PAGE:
• "Abortion is a crime in Brazil, except in cases of rape, when the life of the woman is at risk, or the fetus has anencephaly—a fatal congenital brain disorder. ... Because of restrictions on access to abortion, hundreds of thousands of women and girls in Brazil risk their health and lives to get clandestine, and often unsafe, abortions each year," writes Human Rights Watch's Margaret Wurth in Folha de S. Paulo. "More than 900 women and girls have died from unsafe abortion in Brazil since 2005, according to Ministry of Health data. Roughly one out of every six deaths from unsafe abortion between 2011 and 2015 was of a girl or young woman between the ages of 10 and 19." HRW has filed briefs in cases seeking to decriminalize abortion, noting that "the criminalization of abortion is incompatible with Brazil’s human rights obligations."
  • Legal abortion in Barbados, legislated in 1983, reduced maternal mortality over the following 25 years. Passage of the law required strong political leadership supported by broad grassroots efforts, writes Dame Billie Miller, minister of health at the time, in the Guardian. "When governments deny women access to safe and legal abortion, it does nothingto decrease the rate at which abortions occur. Instead, it leads to more injuries and deaths. In the absence of care, women resort to all kinds of methods to interrupt unintended pregnancies – unqualified healthcare providers, self-made drug concoctions, coat hangers – each more dangerous than the next."
News Briefs
  • Guatemalan chief prosecutor Thelma Aldana has asked the Supreme Court to strip President Jimmy Morales of immunity, so he can be investigated for $61,000 he apparently received from the army, reports the Associated Press. It's the second time in less than two months that Aldana has requested to investigate Morales -- last month she requested an investigation into illicit campaign financing, though Congress rejected lifting Morales' immunity in that case.
  • Earlier this week Venezuela's opposition said it would not participate in a dialogue effort with the government, saying not enough progress has been made on issues such as human rights to warrant full bilateral talks, reports Reuters. The opposition is wary of repeating a process that was inconclusive last year and seen as benefiting the government. (See Sept. 18's post.)
  • The San Blas massacre, in which police executed eight people at an isolated farmstead in 2015, has become a symbol of the atrocious human rights abuses committed by the security forces in their battle to control the country's gang violence. Now the case will also represent impunity, after a judge absolved the eight officers implicated in the case this week, though recognizing that at least one of the dead was the victim of an extrajudicial killing, argues an El Faro editorial. (See yesterday's briefs for Roberto Valencia's take.)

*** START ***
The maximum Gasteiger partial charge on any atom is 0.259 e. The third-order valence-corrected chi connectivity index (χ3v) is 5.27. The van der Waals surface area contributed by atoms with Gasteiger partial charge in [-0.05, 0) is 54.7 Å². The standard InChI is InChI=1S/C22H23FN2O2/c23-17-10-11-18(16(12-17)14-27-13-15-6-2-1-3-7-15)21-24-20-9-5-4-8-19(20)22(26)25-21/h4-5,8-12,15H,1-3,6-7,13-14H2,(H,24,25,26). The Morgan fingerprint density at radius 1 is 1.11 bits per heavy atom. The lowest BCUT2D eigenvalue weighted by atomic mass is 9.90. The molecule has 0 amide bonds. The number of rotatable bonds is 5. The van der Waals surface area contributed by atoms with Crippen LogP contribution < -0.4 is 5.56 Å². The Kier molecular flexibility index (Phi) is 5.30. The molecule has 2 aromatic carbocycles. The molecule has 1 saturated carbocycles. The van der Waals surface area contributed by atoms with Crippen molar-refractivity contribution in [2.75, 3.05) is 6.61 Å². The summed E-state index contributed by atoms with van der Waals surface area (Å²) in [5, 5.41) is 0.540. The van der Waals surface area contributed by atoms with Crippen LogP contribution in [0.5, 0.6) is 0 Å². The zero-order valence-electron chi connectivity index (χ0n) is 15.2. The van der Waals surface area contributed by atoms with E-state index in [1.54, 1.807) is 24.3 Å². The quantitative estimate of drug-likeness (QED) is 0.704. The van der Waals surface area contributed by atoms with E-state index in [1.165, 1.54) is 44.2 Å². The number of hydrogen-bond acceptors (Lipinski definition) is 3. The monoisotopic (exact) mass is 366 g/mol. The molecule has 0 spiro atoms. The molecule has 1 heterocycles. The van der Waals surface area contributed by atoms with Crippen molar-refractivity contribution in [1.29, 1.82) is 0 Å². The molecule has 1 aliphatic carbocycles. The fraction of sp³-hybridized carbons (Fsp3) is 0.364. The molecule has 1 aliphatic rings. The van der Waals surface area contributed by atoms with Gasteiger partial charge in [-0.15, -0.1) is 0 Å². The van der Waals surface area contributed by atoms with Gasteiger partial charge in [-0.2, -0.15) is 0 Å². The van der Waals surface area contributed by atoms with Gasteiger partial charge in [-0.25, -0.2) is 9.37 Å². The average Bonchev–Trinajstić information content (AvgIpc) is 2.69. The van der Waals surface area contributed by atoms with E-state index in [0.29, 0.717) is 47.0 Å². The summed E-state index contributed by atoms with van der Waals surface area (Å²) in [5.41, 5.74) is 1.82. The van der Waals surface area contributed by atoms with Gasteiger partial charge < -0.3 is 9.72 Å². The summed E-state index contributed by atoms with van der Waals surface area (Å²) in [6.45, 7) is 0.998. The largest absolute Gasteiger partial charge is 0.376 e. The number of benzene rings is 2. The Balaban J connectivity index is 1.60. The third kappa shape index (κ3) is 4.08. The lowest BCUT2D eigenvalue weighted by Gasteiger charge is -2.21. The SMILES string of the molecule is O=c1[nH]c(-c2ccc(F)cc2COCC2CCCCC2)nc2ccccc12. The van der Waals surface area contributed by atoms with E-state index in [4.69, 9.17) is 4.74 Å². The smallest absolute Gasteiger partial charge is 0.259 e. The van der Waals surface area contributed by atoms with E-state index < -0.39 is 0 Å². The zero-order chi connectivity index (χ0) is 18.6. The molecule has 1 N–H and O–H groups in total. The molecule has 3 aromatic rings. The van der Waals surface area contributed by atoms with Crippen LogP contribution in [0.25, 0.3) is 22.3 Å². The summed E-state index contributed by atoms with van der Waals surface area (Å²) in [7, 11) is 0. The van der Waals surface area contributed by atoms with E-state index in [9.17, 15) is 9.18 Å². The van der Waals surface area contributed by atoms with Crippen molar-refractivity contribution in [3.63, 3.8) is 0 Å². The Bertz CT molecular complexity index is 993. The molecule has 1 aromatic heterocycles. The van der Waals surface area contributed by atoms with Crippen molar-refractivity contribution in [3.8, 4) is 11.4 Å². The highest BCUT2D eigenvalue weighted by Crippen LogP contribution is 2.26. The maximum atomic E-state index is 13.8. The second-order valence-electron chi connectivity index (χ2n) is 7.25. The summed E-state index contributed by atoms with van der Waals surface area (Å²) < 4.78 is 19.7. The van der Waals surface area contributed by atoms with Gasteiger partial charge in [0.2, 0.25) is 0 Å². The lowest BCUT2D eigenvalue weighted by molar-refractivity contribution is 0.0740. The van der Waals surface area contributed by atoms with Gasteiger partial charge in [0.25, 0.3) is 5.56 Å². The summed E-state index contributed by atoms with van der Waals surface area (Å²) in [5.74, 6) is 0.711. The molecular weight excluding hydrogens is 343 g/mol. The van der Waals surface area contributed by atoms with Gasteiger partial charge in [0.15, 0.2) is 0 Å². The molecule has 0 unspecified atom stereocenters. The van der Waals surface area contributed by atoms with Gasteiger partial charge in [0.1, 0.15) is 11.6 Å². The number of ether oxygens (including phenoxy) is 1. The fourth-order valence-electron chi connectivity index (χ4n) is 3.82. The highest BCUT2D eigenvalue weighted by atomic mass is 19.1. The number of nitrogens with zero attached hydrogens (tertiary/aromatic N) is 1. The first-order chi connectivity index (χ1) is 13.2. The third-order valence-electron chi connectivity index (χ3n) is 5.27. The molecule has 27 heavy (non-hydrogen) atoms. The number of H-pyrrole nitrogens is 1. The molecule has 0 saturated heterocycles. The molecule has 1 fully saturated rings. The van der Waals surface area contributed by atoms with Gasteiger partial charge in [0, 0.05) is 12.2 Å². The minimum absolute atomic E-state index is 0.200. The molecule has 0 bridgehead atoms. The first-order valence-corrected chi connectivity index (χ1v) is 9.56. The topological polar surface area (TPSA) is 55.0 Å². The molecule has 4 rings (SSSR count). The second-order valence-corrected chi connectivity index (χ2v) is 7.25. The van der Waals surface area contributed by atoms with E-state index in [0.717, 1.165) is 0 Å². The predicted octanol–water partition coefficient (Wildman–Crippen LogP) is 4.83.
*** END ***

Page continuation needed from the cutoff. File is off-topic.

• A year after El Salvador's Constitutional Court struck down a 1993 amnesty law, the only active trial relating to the country's long civil war is that of the El Mozote massacre, reports El Faro. And the case is wending its way slowly, facing obstacles of an antiquated system and the sheer amount of time that has passed since the 1981 operative that killed over a thousand people. The difficulty for the prosecution will be demonstrating that the accused, who include former minister of defense José Guillermo García, actually participated in or actively covered up the three day massacre, explains Nelson Rauda Zablah.
  • This week the FMLN government created a commission dedicated to searching for adult victims of forced disappearances during El Salvador's civil war, reports El Faro.
  • U.S. Democratic lawmakers -- more than a hundred members of the house and several senators -- called on President Donald Trump to step up aid efforts in Puerto Rico, yesterday, reports the Washington Post. (See yesterday's post.)
  • A group of bondholders of Puerto Rican debt are proposing more debt as a relief measure for the bankrupt island. Specifically, Puerto Rico Electric Power Authority (Prepa) Bondholder Group has offered a debt swap in order to make funds available immediately to restore power on most of the island, reports The Intercept.
  • Puerto Rico needs emergency funding and a break from the U.S. and bondholder induced austerity measures, argues The Nation. "Puerto Rico has been hit by the double whammy of irresponsible policy driven by a lust for profit. The reckless speculation in bonds ignored not only the fact that its economy was failing, but that the island itself is vulnerable to extreme weather events resulting from climate change ..."
  • Fifteen people were killed in a mass shooting at a drug rehabilitation center in Mexico's Chihuahua state. Drug gangs have been known to use rehab centers to recruit addicts, and rival gangs sometimes assault the centers, reports the Associated Press.